A national survey conducted by Lott in 2002 “indicates that about 95% of the time that people use guns defensively, they merely have to brandish a weapon to break off an attack.”
Other survey results “indicate that citizens use guns to stop violent crime about 2.5 million times each year—a large order of magnitude bigger than the reported number of crimes committed with guns.”
However, news organizations typically report the atypical event in which a shooting ends in a fatality, leaving the impression that “some events appear to be much more common than they actually are,” Lott writes.
Gun Control Advocates Lack Credibility
Lott is troubled by the way so many reporters’ uncritically accept opinions of groups that aim to disarm Americans , groups that are dishonest in their presentation of facts.
Lott illustrates how “the Brady Campaign and other gun-control organizations cherry pick a few cases, while omitting important facts, such as whether the permit holder was found to have used justifiable force.”
“Probably most telling,” he writes, “is that the Brady Campaign and the Violence Policy Center keep track of arrests of permit holders, not convictions—ignoring that defensive uses frequently result in arrests simply because a police officer can’t be sure what happened.”
Accurate accounts contradict the points the Brady Campaign attempts to make and show that “concealed handguns, in fact, help to protect people from getting killed when attacked.”
Lott shows that “concealed handgun permit holders are extremely law-abiding.” For example, “Permit holders committed murder at 1/182 of the rate of the general public.” And permit revocation rates are typically well below one-half of one percent, with the revocations almost never relating to the use or misuse of a gun.
A National Association of Chiefs of Police mail survey of 22,200 police chiefs and sheriffs found that 92% believed law-abiding citizens should be able to purchase guns for self defense. Furthermore, “support among the rank-and-file police officers and the general population for the right of individuals to carry guns for self-protection is even higher than it is among police chiefs,” Lott says.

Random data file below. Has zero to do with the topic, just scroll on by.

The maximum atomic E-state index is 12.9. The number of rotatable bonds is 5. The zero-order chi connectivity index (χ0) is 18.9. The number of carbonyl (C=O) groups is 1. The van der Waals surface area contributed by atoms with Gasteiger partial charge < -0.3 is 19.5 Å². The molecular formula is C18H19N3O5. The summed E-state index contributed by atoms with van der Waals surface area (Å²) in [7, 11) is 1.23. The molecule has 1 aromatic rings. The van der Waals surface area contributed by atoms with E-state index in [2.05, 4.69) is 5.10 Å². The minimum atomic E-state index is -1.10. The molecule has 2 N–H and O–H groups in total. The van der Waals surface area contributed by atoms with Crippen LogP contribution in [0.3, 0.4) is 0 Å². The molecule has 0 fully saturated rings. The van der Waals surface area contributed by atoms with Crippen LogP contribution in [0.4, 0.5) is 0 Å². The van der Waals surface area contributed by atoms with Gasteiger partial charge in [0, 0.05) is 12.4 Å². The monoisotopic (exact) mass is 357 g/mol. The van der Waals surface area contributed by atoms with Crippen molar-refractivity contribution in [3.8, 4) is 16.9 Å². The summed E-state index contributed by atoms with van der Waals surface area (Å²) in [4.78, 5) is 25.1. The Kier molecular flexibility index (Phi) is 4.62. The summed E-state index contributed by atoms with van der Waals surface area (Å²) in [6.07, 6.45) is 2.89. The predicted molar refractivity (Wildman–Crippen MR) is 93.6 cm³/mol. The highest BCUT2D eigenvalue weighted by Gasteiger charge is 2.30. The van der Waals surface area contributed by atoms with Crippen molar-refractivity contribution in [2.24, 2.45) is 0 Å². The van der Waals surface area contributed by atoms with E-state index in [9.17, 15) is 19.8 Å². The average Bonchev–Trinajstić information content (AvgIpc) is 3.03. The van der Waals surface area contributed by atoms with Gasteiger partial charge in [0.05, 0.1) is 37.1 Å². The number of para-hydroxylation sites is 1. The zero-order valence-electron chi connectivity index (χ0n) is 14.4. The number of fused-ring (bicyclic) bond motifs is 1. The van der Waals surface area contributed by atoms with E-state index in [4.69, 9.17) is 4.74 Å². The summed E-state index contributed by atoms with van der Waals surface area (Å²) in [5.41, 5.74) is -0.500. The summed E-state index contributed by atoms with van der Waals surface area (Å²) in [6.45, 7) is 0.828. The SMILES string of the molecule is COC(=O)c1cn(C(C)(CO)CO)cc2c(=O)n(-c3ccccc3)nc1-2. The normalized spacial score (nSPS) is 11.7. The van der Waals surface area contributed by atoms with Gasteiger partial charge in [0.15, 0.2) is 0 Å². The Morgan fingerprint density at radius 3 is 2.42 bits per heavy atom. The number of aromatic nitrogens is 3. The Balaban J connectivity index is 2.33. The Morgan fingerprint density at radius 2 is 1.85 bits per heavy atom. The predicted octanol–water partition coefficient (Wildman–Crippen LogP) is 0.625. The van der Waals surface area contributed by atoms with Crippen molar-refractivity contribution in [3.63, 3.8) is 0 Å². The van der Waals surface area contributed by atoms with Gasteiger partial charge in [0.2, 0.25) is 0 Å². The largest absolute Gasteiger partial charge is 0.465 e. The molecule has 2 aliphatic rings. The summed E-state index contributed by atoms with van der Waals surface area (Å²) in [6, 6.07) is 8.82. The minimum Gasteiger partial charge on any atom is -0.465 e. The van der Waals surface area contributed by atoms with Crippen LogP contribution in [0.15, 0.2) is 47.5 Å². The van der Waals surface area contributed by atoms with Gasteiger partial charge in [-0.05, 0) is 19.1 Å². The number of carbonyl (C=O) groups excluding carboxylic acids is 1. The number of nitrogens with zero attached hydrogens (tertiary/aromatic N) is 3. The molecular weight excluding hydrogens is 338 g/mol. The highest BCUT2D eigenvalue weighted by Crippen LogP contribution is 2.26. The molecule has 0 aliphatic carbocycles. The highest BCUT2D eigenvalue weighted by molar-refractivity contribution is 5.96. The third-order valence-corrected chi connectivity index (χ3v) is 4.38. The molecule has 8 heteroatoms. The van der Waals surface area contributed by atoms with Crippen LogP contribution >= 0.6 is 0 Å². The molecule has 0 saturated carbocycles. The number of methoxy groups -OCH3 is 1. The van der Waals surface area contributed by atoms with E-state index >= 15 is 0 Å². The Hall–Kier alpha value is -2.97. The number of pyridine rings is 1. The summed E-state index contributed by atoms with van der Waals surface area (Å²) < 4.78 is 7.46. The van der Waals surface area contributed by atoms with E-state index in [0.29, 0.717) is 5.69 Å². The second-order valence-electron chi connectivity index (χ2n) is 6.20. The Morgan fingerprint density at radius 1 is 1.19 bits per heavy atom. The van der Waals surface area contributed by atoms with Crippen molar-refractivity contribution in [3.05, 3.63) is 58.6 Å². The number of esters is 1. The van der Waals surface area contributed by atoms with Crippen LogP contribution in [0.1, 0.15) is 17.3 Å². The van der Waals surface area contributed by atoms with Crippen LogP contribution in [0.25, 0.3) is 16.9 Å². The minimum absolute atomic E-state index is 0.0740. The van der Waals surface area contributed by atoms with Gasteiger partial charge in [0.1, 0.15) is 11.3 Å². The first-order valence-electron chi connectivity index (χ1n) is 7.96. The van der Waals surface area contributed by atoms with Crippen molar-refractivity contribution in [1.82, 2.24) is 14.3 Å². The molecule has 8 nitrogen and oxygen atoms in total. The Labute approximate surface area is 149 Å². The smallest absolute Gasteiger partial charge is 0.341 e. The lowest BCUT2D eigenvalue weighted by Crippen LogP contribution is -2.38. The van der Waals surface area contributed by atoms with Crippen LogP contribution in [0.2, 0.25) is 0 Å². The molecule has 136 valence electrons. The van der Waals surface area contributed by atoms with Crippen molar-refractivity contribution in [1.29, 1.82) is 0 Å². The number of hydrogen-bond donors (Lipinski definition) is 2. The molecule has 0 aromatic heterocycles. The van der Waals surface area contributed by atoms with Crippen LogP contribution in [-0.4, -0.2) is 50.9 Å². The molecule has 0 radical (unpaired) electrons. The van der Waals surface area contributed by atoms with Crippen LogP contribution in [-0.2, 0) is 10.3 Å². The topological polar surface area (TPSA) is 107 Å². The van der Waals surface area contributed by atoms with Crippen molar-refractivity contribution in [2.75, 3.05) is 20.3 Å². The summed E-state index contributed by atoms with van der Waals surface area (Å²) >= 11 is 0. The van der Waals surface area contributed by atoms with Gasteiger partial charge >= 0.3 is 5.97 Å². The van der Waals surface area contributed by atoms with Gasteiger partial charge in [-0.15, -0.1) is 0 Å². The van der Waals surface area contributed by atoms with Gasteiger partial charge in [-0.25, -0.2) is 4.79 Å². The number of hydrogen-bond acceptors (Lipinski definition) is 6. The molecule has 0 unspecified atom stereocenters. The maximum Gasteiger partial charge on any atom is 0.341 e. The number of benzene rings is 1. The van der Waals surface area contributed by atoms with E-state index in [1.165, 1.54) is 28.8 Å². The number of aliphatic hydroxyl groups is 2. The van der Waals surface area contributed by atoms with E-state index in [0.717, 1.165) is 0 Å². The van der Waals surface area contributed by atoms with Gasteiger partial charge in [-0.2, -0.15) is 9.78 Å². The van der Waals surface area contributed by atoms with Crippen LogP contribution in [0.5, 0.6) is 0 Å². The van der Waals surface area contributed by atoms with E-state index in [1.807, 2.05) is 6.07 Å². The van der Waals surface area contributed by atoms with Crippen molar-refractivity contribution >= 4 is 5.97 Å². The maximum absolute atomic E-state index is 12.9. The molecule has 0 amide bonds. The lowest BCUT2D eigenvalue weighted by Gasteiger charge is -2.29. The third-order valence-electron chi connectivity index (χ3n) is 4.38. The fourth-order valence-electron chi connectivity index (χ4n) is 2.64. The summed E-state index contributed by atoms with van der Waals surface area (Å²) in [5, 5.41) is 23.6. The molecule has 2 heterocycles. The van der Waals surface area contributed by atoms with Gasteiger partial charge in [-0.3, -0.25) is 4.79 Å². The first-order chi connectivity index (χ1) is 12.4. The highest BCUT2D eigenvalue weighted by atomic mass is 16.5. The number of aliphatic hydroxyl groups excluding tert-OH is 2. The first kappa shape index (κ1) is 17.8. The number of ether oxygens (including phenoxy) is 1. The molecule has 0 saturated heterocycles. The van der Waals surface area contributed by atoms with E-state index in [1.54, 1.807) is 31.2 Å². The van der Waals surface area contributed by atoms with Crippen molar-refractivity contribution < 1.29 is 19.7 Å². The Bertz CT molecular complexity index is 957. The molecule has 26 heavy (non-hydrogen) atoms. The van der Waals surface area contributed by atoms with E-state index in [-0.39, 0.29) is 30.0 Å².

HUMAN EVENTS reported in December that the number of police officer deaths declined with the rise in concealed handgun permits.
Many lawmakers have heard the message. Lott notes the “surprising fact” that many state legislators now have concealed carry permits. “In South Carolina, 20% of the state legislature had permits [to carry concealed handguns] in 2008. In Tennessee, 25% have permits. Exactly a third of the 24 Virginia state legislators from the area around Norfolk, Va., have permits.”
However, Lott points out that reductions in crime rates do not occur evenly in all locations. Clearly other factors exert an influence, such as the extent to which crimes are prosecuted and the liberality of the right-to-carry laws. States that reluctantly allow citizens to carry concealed handguns—requiring high fees, inordinately long training periods or that require frequent renewal of permits—do not experience the same level of crime rate reduction as states that impose fewer restrictions.
Unfortunately, only two states—Alaska and Vermont—impose no restrictions on citizens’ rights to carry concealed handguns.
Lott presents the most thorough and credible analysis of the effects of concealed handguns and crime rates. Any serious discussion by the media, legislative bodies and the courts must include a thorough reading of the 2010 edition of More Guns, Less Crime. The opinion of anyone who has not read the book but who professes an understanding of the effects of concealed handguns on crime rates should not be taken seriously.